NASA plans LandSat 9, Earth's most high-tech selfie stick
For over 40 years, Landsat has quietly but consistently been taking images of the surface of the Earth, amassing an impressive collection of data about our planet. This month, NASA and the U.S. Geological Survey (USGS) announced that the effort would continue to span the generations, by moving forward with the development and planned launch of LandSat 9 in 2023.
The series of LandSat satellites dating back to 1972 have captured the deforestation of the Amazon basin, droughts, wildfires, the growth of urban megalopolises and the retreat of glaciers over the decades. Because continuity is an important part of the LandSat mission, the next satellite in the family will be very similar to LandSat 8, which launched in 2013. In fact, NASA calls LandSat 9 an "upgraded rebuild" of its predecessor.
NASA and its Goddard Space Flight Center will lead development of LandSat 9. NASA will also conduct the launch, check-out and commissioning, at which point USGS will take over operation of the satellite and management of the data collected.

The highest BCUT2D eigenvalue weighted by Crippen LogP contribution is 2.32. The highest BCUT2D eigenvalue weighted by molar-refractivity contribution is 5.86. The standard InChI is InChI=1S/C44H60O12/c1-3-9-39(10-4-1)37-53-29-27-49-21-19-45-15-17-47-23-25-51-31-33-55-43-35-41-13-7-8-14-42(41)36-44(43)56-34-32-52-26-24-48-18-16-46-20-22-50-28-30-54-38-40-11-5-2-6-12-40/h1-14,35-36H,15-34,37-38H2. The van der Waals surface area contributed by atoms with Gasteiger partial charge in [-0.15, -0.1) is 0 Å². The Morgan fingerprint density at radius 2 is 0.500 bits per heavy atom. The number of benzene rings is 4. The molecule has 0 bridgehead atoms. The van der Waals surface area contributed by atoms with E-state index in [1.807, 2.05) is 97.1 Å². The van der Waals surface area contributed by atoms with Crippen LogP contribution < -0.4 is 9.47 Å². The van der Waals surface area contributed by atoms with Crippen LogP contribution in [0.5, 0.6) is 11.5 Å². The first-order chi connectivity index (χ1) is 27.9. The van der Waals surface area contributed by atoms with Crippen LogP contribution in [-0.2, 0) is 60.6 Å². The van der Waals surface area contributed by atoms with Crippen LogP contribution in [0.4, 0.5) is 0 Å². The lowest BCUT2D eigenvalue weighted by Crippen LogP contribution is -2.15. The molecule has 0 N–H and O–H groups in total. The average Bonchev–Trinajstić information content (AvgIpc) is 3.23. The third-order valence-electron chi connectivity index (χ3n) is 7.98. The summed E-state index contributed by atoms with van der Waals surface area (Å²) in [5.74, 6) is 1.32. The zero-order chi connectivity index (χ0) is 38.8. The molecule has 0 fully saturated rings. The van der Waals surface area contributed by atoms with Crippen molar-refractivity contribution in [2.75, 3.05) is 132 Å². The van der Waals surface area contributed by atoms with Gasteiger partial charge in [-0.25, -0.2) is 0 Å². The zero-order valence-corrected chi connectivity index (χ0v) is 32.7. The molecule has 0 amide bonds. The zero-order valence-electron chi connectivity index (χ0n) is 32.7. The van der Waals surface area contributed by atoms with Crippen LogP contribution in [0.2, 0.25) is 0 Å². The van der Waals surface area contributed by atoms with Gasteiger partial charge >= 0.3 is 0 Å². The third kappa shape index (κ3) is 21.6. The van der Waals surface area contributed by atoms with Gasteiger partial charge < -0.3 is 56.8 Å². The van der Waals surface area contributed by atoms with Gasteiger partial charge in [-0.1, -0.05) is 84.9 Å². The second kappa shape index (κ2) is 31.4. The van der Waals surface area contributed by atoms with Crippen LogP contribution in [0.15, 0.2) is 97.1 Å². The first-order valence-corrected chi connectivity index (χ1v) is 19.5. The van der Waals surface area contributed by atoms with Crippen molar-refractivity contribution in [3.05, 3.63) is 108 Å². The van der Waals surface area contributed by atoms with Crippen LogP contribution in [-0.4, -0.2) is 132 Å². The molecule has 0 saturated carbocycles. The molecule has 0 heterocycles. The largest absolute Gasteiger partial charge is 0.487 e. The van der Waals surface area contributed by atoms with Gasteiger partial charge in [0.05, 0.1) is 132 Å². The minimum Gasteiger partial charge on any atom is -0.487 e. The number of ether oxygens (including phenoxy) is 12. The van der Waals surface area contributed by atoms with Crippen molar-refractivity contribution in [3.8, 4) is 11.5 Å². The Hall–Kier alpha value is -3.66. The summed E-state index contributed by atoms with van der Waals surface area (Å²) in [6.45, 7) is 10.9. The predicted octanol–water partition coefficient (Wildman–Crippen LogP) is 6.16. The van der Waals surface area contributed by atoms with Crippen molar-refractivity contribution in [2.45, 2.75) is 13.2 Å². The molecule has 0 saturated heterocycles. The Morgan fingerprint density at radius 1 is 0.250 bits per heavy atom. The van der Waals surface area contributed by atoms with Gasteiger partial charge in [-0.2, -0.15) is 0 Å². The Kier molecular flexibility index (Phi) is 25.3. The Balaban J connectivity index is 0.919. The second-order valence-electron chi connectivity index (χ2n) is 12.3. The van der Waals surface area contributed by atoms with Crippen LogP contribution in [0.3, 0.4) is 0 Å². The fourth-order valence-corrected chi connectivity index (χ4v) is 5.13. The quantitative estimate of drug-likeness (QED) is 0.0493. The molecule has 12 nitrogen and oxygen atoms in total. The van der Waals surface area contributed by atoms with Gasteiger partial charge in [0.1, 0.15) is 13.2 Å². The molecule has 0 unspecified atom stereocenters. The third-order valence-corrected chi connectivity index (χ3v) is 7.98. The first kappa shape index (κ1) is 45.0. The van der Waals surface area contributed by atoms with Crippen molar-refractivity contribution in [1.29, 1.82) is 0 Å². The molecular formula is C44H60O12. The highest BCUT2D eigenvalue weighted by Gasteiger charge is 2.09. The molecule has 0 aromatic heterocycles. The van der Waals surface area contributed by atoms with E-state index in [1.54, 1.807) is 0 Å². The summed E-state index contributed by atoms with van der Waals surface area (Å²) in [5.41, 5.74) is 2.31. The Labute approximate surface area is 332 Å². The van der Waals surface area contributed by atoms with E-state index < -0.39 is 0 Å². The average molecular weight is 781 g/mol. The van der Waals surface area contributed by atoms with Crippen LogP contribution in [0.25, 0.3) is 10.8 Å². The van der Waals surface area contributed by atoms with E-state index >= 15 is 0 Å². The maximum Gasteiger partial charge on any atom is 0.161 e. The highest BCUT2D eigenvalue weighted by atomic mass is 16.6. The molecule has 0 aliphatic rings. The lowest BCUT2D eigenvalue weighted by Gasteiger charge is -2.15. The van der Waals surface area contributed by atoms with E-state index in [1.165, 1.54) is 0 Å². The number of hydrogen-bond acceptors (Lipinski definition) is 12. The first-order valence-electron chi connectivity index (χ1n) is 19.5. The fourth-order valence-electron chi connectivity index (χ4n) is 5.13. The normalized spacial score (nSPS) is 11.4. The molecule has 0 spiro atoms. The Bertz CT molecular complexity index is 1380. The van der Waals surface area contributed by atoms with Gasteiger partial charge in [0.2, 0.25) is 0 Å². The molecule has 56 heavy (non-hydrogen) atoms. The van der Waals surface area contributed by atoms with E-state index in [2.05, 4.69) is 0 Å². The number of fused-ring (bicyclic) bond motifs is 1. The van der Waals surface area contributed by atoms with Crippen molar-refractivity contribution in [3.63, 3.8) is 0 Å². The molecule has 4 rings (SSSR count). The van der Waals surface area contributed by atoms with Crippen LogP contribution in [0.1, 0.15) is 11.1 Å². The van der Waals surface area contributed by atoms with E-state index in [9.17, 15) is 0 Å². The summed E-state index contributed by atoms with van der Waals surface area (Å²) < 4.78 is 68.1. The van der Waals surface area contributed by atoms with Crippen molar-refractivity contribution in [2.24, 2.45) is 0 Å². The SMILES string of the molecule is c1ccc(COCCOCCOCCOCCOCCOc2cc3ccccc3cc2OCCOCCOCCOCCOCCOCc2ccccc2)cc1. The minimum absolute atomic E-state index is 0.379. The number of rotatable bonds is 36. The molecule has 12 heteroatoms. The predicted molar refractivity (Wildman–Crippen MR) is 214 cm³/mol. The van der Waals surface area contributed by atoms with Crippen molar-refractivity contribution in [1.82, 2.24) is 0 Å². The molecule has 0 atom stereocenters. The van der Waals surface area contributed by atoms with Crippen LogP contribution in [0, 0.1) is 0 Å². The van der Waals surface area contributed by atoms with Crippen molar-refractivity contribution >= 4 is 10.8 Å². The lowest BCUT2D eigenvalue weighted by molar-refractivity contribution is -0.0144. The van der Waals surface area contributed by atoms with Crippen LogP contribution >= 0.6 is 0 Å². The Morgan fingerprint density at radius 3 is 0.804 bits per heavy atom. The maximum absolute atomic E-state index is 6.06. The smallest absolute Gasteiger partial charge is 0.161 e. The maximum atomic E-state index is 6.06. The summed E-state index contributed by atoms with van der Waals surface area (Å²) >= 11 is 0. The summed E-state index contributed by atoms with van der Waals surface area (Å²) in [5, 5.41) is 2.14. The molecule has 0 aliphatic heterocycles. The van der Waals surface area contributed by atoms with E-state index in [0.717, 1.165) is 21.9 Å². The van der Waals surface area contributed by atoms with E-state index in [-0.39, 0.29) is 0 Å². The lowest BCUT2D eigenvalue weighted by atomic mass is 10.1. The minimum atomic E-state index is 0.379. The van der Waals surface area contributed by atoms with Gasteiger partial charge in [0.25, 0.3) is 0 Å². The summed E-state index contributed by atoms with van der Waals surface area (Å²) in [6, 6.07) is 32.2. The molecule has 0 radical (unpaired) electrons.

“It will provide data consistent with, or better than, Landsat 8,” said Del Jenstrom, the Landsat 9 project manager at NASA Goddard.
To take some of the pressure off LandSat 8 as it ages (LandSat 7 launched in 1999 and is still operating, although with a malfunction that affects the images it gathers), while LandSat 9 is built, a separate, lower-cost thermal infrared satellite will be developed for launch in 2019 to fly in formation alongside LandSat 8.
Although not referenced in the official announcement of the stop-gap satellite, LandSat 8's thermal infrared sensor (TIRS) ran into problems in February that led to a reduction in the data it provides. NASA says the TIRS on LandSat 8 has a three-year design lifetime – the new TIRS on LandSat 9 will have a five-year lifetime.
“With a launch in 2023, Landsat 9 would propel the program past 50 years of collecting global land cover data,” said Jeffrey Masek, Landsat 9 Project Scientist at Goddard. “The longer the satellites view the Earth, the more phenomena you can observe and understand. We see changing areas of irrigated agriculture worldwide, systemic conversion of forest to pasture – activities where either human pressures or natural environmental pressures are causing the shifts in land use over decades.”
Masek says that LandSat is now viewed as a mission that should continue in perpetuity, like weather satellites, so that long-term monitoring can continue to provide valuable data across generations.